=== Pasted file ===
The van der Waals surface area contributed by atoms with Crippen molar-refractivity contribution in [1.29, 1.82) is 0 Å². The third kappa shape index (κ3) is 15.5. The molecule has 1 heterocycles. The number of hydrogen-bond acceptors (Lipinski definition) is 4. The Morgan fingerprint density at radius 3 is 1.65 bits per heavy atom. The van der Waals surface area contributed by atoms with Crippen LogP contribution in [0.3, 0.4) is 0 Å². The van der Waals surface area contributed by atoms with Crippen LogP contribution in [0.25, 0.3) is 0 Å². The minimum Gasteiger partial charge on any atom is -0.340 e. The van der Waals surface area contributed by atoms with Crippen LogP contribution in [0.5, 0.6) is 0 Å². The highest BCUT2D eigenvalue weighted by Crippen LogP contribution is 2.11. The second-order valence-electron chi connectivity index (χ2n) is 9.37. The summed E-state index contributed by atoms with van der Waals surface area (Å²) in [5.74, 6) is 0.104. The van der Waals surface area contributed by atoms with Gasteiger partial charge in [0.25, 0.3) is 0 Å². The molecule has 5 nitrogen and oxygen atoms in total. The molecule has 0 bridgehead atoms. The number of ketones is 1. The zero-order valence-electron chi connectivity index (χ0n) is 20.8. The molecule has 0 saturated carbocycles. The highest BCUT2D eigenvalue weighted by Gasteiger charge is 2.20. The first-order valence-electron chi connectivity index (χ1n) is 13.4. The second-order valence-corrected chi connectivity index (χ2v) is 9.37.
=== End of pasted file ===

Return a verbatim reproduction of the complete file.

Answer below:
The van der Waals surface area contributed by atoms with Crippen molar-refractivity contribution in [1.29, 1.82) is 0 Å². The third kappa shape index (κ3) is 15.5. The molecule has 1 heterocycles. The number of hydrogen-bond acceptors (Lipinski definition) is 4. The Morgan fingerprint density at radius 3 is 1.65 bits per heavy atom. The van der Waals surface area contributed by atoms with Crippen LogP contribution in [0.3, 0.4) is 0 Å². The van der Waals surface area contributed by atoms with Crippen LogP contribution in [0.25, 0.3) is 0 Å². The minimum Gasteiger partial charge on any atom is -0.340 e. The van der Waals surface area contributed by atoms with Crippen LogP contribution in [0.5, 0.6) is 0 Å². The highest BCUT2D eigenvalue weighted by Crippen LogP contribution is 2.11. The second-order valence-electron chi connectivity index (χ2n) is 9.37. The summed E-state index contributed by atoms with van der Waals surface area (Å²) in [5.74, 6) is 0.104. The van der Waals surface area contributed by atoms with Gasteiger partial charge in [0.25, 0.3) is 0 Å². The molecule has 5 nitrogen and oxygen atoms in total. The molecule has 0 bridgehead atoms. The number of ketones is 1. The zero-order valence-electron chi connectivity index (χ0n) is 20.8. The molecule has 0 saturated carbocycles. The highest BCUT2D eigenvalue weighted by Gasteiger charge is 2.20. The first-order valence-electron chi connectivity index (χ1n) is 13.4. The second-order valence-corrected chi connectivity index (χ2v) is 9.37.